For the upcoming new year, you might of thought of doing a full out effort to work on your family history. That is a great idea!! You might have started or had handed to you what someone earlier in the family had done, but now is your chance to achieve a good working and expanded knowledge of your ancestors.
The key is to make sure you have four of the key or basic vital records on nearly every ancestor.
First, is some record of a person’s birth; where and when. Now official state birth records are excellent, but not always available. There can also be the family Bible written record. Birth information can also be on social security applications, which you can order from the Federal government. If the person was in the military, the birth information will also be there.
Next would be when and if a person married, to whom, especially if it was many times. Again, official state records have marriage records, but not for all year, especially early ones. Marriages can be found again in family Bible records, newspaper articles are very useful, also a person’s obituary, church records or death certificate.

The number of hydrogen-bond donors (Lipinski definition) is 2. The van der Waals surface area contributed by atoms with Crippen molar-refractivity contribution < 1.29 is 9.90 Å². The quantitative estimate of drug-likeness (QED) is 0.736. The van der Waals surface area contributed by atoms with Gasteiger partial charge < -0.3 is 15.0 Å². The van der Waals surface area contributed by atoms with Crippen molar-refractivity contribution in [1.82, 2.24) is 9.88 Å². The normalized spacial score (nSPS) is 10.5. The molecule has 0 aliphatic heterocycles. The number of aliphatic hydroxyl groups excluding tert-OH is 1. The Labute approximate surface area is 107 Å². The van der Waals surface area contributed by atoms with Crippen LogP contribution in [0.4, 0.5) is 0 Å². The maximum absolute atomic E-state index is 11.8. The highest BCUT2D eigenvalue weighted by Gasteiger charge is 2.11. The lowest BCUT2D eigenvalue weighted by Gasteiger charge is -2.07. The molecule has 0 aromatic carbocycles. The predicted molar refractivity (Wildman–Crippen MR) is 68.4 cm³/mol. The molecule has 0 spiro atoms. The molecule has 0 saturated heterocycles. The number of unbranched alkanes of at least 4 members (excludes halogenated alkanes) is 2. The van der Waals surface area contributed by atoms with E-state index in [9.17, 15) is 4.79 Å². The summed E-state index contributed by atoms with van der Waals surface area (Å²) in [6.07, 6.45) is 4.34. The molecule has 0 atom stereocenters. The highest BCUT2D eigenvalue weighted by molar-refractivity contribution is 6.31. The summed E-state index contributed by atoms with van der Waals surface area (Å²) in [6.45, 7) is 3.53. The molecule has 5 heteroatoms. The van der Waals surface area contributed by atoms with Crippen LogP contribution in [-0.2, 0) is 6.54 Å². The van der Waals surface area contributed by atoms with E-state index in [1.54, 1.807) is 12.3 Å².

The third important basic record is the death certificate or record. The state where the person died would have a certificate, family Bible Records, newspaper obituaries, and church records have the death information.
The fourth most important and sometimes it takes the longest are researching all the US Federal and State Census records that cover the life-span of an ancestor. Start with the most recent which would be 1940 Federal Census. The 1950 Census will be released in April 2022. Then work back over the ten years to each decade. Do find out if where the ancestor lived, was a state census done, most were in between the Federal censuses. For example, in Florida, there was a 1945 census (between 1940 and 1950). Federal censuses started in 1790 but the best with the most information were 1850 to 1940. With the censuses, not only do you learn about a specific ancestor, but also anyone living in the household at the time (siblings, children, spouse, parents, cousins, and other extended family members). Keep in mind, the Federal or state censuses never got every single person, it was not 100% complete. But rather, about 90% of the population was included in the census.
To help search all four of these basic vital records, check if you have a Family History Center in your county or nearby. Excellent resource for sure that you can go to and help assistance. You can also go online and use the FamilySearch.org site, another great resource (related to the Family History Center).
Have all four of these main records for your direct lineage (parents, grandparents, etc) and for branches of the tree such as aunts, uncles, and cousins.
Photos: Family Bible records for births and deaths; marriage certificate for George and Izbicki Victoria in 1935; and a 1915 State census for New Jersey.
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